• November 16, 2012 1:57 pm

        I’m not sure how sanguine I am about increased employment and retail mix throughout the region decreasing travel distance. Many cities in Asia are multi-nodal and have highly mixed neighbourhoods throughout, but they still have a high degree of travel. I found an old stat that the average daily travel time for a Tokyoite is 90 minutes. If this is correct and it truly is an average, it is really high. London is also highly multi-nodal and mixed and it also has high travel times. Could be that it just takes longer to get around in those cities, but also seems like when opportunities are increased, people travel more to take advantage of them. They don’t necessarily move close to their destinations and they don’t restrict their destinations to the area where they live. Also, residential location and job location are quite sticky, they are hard to change to accommodate changes in circumstances.

  2. November 15, 2012 4:34 pm

    I actually do not have a problem with a new 6 lane Pattullo. It is the spaghetti scramble of ramps at either end of the bridge that is the problem. The Burrard Street Bridge is a good model for what an urban bridge ought to be like. It comes to normal intersections at either end and has buildings right up to the footings. The proposed Pattullo is like the Granville Street Bridge, an outburst from a frustrated freeway builder. Truncating all the freeway ramps would slow and civilize the traffic and free up a bunch of land for development.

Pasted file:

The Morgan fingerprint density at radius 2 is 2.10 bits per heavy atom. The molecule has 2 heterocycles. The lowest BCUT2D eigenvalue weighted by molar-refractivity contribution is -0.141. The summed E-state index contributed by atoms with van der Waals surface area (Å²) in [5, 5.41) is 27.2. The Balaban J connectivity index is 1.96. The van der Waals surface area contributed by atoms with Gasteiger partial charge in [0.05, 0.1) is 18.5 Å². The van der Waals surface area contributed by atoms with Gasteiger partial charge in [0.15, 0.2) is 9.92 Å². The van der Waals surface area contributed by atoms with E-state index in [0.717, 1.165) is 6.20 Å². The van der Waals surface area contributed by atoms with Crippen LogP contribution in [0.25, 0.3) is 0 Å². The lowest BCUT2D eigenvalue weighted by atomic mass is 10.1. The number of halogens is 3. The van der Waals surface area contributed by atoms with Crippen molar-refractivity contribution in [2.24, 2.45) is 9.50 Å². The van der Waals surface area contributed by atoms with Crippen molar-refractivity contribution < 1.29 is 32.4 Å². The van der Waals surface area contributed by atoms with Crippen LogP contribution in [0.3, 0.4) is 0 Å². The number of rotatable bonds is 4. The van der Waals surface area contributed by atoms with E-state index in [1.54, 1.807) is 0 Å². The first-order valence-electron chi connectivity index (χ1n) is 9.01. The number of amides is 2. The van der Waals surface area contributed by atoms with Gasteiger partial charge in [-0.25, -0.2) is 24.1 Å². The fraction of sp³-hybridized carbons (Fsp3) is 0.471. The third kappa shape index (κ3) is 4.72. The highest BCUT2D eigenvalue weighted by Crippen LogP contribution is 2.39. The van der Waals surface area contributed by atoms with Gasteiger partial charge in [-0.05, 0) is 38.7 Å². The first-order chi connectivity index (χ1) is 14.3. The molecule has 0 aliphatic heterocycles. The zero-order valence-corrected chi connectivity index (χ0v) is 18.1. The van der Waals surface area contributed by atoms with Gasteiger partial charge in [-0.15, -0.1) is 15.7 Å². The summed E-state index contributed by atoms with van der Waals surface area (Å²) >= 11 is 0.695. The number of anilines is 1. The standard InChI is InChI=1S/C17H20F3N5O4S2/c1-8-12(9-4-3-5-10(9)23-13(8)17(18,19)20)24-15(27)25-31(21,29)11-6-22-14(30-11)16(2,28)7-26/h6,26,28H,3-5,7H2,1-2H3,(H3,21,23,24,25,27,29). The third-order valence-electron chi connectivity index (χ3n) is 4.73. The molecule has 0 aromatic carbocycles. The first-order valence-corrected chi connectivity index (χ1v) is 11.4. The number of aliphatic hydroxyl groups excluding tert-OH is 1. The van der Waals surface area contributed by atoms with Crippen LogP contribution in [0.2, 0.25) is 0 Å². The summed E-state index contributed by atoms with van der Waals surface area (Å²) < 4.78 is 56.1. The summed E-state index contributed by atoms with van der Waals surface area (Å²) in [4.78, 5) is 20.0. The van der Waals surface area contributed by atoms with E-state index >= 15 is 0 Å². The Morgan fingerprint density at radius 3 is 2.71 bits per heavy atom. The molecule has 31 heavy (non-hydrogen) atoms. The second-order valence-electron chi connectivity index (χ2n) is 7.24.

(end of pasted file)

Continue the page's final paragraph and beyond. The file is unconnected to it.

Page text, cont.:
Keeping the current bridge is certainly cheaper, but the current bridge is nasty. I’ve walked, driven and ridden over this bridge and it is unpleasant in all circumstances. It needs wider sidewalks on both sides and wider car lanes (although with three lanes they would admittedly be wider).

    Now I would not support increased capacity if the bridge were not tolled, but with a toll, there should be even fewer cars on it than there are now. The increase in lanes is not to handle increased usage but to make driving more pleasant. What I would really prefer is a new high level 4 lane bridge with wide sidewalks and a new lift rail bridge with two truck lanes that went directly from Front Street to the SFPR. This would have a higher toll to discourage car use, and would add to traffic pressure on the western end of Front Street. But it would take trucks off Royal Avenue, and the Stewardson-Columbia-Front route needs work anyway like a “lid” of condos over the rail lines and a two lane priority vehicle route something like the lid of buildings be the Vancouver Convention Centre.

  3. Richard Campbell permalink
    November 15, 2012 7:03 pm

    With the extra lanes on the Port Mann and the tolls reducing demand, they could probably just close the Pattullo and save hundreds of millions of dollars for badly needed transit and cycling improvements. We have no need for yet another expensive overbuilt underutilized bridge. Tolls are not covering the cost of the Golden Ears and will likely not cover the cost of the Port Mann. Golden Ears is costing TranLink $30 million a year.